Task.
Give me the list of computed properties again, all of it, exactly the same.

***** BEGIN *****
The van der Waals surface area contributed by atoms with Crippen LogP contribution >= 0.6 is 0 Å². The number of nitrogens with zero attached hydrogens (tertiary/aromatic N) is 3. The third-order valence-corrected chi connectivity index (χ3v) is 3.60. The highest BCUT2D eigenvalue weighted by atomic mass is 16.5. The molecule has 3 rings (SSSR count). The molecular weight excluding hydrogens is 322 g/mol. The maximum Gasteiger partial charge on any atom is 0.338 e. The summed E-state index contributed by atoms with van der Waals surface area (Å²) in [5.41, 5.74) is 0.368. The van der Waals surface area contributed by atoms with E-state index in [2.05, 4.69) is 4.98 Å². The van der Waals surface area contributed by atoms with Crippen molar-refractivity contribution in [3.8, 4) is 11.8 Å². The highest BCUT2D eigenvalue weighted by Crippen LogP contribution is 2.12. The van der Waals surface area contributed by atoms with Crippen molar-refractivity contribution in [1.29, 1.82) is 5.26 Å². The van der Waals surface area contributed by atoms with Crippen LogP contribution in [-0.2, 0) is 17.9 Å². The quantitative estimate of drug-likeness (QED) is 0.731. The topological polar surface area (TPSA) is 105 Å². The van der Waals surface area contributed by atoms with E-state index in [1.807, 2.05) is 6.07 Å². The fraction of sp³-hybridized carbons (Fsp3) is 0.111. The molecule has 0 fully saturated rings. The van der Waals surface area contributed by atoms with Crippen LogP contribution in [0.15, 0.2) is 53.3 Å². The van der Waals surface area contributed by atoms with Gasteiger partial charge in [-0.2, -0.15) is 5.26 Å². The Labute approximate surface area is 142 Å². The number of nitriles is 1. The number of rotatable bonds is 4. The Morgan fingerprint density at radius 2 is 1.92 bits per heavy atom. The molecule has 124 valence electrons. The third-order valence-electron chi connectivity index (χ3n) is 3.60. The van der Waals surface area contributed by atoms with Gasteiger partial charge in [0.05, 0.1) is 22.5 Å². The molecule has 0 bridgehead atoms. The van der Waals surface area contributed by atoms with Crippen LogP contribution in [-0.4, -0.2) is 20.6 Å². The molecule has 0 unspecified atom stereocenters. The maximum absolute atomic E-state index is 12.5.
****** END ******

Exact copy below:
The van der Waals surface area contributed by atoms with Crippen LogP contribution >= 0.6 is 0 Å². The number of nitrogens with zero attached hydrogens (tertiary/aromatic N) is 3. The third-order valence-corrected chi connectivity index (χ3v) is 3.60. The highest BCUT2D eigenvalue weighted by atomic mass is 16.5. The molecule has 3 rings (SSSR count). The molecular weight excluding hydrogens is 322 g/mol. The maximum Gasteiger partial charge on any atom is 0.338 e. The summed E-state index contributed by atoms with van der Waals surface area (Å²) in [5.41, 5.74) is 0.368. The van der Waals surface area contributed by atoms with E-state index in [2.05, 4.69) is 4.98 Å². The van der Waals surface area contributed by atoms with Crippen molar-refractivity contribution in [3.8, 4) is 11.8 Å². The highest BCUT2D eigenvalue weighted by Crippen LogP contribution is 2.12. The van der Waals surface area contributed by atoms with Crippen molar-refractivity contribution in [1.29, 1.82) is 5.26 Å². The van der Waals surface area contributed by atoms with Crippen LogP contribution in [-0.2, 0) is 17.9 Å². The quantitative estimate of drug-likeness (QED) is 0.731. The topological polar surface area (TPSA) is 105 Å². The van der Waals surface area contributed by atoms with E-state index in [1.807, 2.05) is 6.07 Å². The fraction of sp³-hybridized carbons (Fsp3) is 0.111. The molecule has 0 fully saturated rings. The van der Waals surface area contributed by atoms with Crippen LogP contribution in [0.15, 0.2) is 53.3 Å². The van der Waals surface area contributed by atoms with Gasteiger partial charge in [-0.2, -0.15) is 5.26 Å². The Labute approximate surface area is 142 Å². The number of nitriles is 1. The number of rotatable bonds is 4. The Morgan fingerprint density at radius 2 is 1.92 bits per heavy atom. The molecule has 124 valence electrons. The third-order valence-electron chi connectivity index (χ3n) is 3.60. The van der Waals surface area contributed by atoms with Gasteiger partial charge in [0.05, 0.1) is 22.5 Å². The molecule has 0 bridgehead atoms. The van der Waals surface area contributed by atoms with Crippen LogP contribution in [-0.4, -0.2) is 20.6 Å². The molecule has 0 unspecified atom stereocenters. The maximum absolute atomic E-state index is 12.5.